Hierarchical classification based on retail counts


    Brief summary of classification category


    Hex colour code to replicate colour scheme from Fig. 2

  3. 3.


    A spatial lookup table between the generated retail centres and small area geographies is provided to facilitate merging in external spatial data at different geographies. Output Area (OA) and Workplace Zone (WZ) lookups are provided for England and Wales, along with the respective OA delineations for Scotland and Northern Ireland.

    The lookup table provides a list of all small area geographies which intersect the respective retail agglomeration and their proportionate overlap. Each retail centre may thus overlap in different proportions across multiple small areas. Respective indicators are included, where available, to identify whether the population weighted centroid is within the retail centre.



    Retail agglomeration reference ID


    Small area geographic code


    Physical size (m2) of area overlap between the OA and retail centre


    Percent of OA overlap with respective retail agglomeration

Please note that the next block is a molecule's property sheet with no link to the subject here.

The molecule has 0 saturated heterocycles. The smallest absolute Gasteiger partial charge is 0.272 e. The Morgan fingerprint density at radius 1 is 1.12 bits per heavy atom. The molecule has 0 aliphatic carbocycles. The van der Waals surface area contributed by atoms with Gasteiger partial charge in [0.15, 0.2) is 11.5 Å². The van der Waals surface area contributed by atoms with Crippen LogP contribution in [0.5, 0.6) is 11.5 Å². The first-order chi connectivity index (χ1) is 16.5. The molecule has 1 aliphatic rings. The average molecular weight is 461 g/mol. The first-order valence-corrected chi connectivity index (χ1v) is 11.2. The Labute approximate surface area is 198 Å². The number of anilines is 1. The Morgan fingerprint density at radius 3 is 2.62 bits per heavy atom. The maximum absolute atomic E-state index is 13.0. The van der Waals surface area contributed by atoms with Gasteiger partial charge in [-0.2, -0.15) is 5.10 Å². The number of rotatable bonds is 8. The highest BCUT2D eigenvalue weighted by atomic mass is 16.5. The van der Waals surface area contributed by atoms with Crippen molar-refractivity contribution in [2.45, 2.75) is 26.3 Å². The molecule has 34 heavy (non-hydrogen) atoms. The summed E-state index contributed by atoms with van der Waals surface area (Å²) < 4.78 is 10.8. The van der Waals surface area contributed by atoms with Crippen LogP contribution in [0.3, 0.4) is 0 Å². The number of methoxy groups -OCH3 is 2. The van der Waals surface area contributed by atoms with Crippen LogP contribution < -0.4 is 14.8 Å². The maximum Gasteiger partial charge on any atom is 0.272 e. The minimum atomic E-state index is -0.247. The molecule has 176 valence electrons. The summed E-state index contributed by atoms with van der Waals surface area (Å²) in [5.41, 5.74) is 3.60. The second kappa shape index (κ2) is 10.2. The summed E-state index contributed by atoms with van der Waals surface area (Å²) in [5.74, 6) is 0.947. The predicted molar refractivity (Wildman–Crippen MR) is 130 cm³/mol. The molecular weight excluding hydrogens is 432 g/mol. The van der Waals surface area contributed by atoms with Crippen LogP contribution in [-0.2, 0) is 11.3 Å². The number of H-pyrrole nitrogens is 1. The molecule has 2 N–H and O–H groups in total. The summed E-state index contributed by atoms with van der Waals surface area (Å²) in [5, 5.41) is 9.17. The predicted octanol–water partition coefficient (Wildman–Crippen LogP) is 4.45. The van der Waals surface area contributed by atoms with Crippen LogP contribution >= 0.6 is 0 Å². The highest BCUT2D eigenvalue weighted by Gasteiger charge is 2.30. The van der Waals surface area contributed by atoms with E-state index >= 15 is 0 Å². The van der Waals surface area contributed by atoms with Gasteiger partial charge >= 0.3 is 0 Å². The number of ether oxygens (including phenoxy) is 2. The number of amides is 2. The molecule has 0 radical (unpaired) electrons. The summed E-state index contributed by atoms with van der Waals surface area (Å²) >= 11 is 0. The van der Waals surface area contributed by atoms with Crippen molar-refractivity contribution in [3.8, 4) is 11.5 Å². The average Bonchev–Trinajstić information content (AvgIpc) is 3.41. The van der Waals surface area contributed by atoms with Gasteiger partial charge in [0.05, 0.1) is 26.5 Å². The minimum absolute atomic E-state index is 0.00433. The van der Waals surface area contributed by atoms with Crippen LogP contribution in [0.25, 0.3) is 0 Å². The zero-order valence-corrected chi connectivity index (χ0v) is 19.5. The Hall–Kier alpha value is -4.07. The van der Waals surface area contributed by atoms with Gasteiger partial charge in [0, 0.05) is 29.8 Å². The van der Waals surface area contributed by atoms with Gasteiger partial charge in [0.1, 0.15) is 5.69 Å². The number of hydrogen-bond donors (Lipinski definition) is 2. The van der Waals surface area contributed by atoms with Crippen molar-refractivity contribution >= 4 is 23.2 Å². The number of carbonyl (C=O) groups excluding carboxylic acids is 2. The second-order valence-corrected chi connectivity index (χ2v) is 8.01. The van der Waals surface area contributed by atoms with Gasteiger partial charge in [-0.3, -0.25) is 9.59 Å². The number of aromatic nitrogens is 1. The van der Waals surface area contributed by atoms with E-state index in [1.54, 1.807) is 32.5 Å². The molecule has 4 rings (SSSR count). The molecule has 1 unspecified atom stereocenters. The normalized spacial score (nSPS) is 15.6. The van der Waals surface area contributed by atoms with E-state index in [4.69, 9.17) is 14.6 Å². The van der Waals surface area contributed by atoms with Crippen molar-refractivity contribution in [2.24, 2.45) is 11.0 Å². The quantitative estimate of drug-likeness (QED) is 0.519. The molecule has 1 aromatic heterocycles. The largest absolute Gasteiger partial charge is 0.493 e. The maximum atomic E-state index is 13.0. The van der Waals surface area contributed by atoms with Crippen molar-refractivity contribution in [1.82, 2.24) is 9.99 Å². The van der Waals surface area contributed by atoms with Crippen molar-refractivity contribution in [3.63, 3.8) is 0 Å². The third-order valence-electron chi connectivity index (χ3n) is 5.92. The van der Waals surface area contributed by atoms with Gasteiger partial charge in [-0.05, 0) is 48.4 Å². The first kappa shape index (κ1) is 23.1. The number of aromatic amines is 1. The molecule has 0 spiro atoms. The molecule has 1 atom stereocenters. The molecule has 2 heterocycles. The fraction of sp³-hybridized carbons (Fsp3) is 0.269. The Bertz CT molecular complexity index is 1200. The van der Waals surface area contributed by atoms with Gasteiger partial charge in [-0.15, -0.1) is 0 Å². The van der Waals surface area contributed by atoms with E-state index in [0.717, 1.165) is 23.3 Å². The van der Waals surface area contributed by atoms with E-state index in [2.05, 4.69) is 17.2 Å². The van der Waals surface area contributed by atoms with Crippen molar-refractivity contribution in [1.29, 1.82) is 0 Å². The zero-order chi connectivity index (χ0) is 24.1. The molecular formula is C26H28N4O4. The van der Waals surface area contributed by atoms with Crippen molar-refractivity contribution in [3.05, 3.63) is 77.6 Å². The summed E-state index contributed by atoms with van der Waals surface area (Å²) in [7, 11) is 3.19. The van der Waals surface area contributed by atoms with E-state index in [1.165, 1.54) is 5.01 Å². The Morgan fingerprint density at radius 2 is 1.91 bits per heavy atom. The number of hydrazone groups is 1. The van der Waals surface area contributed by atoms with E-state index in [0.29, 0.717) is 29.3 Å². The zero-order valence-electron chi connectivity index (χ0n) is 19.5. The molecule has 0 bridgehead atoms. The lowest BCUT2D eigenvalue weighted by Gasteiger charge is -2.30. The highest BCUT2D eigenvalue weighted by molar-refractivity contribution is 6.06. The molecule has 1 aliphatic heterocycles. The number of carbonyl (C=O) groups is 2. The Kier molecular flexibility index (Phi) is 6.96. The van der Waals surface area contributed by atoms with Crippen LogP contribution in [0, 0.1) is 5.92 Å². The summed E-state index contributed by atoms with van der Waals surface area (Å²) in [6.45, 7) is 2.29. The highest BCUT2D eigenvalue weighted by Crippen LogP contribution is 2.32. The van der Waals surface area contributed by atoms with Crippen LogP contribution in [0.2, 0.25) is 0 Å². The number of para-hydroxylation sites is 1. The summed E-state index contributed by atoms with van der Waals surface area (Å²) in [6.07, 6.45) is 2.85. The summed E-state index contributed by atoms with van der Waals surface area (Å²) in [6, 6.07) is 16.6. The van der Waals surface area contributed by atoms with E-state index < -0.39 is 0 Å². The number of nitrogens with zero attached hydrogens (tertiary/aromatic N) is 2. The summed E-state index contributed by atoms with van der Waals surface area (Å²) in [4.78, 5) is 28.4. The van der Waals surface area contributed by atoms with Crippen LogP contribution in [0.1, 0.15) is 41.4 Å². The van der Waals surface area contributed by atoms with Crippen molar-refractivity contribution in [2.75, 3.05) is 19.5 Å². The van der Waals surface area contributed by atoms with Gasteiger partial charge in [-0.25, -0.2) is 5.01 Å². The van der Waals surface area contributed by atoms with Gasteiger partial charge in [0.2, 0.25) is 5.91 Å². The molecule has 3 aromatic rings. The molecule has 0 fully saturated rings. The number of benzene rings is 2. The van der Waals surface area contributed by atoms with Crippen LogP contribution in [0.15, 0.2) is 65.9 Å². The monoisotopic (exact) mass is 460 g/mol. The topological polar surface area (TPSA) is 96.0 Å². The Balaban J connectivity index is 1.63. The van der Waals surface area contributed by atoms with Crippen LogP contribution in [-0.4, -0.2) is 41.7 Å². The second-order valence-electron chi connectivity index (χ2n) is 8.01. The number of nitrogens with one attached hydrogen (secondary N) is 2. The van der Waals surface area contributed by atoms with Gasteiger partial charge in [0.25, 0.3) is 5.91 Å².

An equivalent file for WZ areas is provided for England and Wales. Data files are open access and available for download from the online repository. Each individual record refers to a specific geographic area representing the delineated boundary of high-clustered retail areas along with the accompanying metadata and information.

Technical Validation

In addition to the expert stakeholder consultation we implemented to garner feedback on the delineation of our retail agglomerations, a further technical validation was also developed to make comparisons with an external definition of high streets that is supplied by the OS, the national mapping agency in Great Britain24. For this external validation, we compare the coverage of our retail agglomeration boundaries relative to the location and size of respective OS High Streets. We focus on assessing the physical geographic match between the two different data sets, along with the count of retail unit locations which fall within the respective boundary definitions.

The OS High Streets data are comprised as a line geometry for the street alongside the corresponding retail locations and a bounding box for the spatial extent of the high street identified. For this validation we use the bounding box around each line to represent the areas which are most comparable to our retail agglomerations. Further, high streets from the OS are for Great Britain only and thus there is no comparison with Northern Ireland.